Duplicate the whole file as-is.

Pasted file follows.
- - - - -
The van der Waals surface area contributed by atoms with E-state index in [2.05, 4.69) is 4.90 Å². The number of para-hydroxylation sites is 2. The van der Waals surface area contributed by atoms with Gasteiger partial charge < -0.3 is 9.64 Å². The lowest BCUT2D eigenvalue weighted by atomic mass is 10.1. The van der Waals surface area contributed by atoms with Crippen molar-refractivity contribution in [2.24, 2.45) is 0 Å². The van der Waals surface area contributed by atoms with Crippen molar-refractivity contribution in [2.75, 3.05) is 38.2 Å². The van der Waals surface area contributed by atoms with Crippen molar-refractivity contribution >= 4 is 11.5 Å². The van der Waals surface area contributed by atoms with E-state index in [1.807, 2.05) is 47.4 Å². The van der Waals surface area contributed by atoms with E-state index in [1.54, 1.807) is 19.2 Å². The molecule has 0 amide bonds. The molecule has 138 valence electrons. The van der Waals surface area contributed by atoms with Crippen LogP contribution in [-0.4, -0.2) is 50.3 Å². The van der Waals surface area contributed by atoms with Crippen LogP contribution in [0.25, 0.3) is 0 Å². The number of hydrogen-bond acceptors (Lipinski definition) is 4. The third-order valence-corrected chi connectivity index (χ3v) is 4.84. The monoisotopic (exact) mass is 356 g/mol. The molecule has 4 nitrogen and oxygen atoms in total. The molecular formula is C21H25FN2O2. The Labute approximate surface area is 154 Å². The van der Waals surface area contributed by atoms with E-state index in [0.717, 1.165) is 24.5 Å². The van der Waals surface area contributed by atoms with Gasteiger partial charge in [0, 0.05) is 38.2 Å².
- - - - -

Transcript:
The van der Waals surface area contributed by atoms with E-state index in [2.05, 4.69) is 4.90 Å². The number of para-hydroxylation sites is 2. The van der Waals surface area contributed by atoms with Gasteiger partial charge < -0.3 is 9.64 Å². The lowest BCUT2D eigenvalue weighted by atomic mass is 10.1. The van der Waals surface area contributed by atoms with Crippen molar-refractivity contribution in [2.24, 2.45) is 0 Å². The van der Waals surface area contributed by atoms with Crippen molar-refractivity contribution in [2.75, 3.05) is 38.2 Å². The van der Waals surface area contributed by atoms with Crippen molar-refractivity contribution >= 4 is 11.5 Å². The van der Waals surface area contributed by atoms with E-state index in [1.807, 2.05) is 47.4 Å². The van der Waals surface area contributed by atoms with E-state index in [1.54, 1.807) is 19.2 Å². The molecule has 0 amide bonds. The molecule has 138 valence electrons. The van der Waals surface area contributed by atoms with Crippen LogP contribution in [-0.4, -0.2) is 50.3 Å². The van der Waals surface area contributed by atoms with Crippen LogP contribution in [0.25, 0.3) is 0 Å². The number of hydrogen-bond acceptors (Lipinski definition) is 4. The third-order valence-corrected chi connectivity index (χ3v) is 4.84. The monoisotopic (exact) mass is 356 g/mol. The molecule has 4 nitrogen and oxygen atoms in total. The molecular formula is C21H25FN2O2. The Labute approximate surface area is 154 Å². The van der Waals surface area contributed by atoms with E-state index in [0.717, 1.165) is 24.5 Å². The van der Waals surface area contributed by atoms with Gasteiger partial charge in [0, 0.05) is 38.2 Å².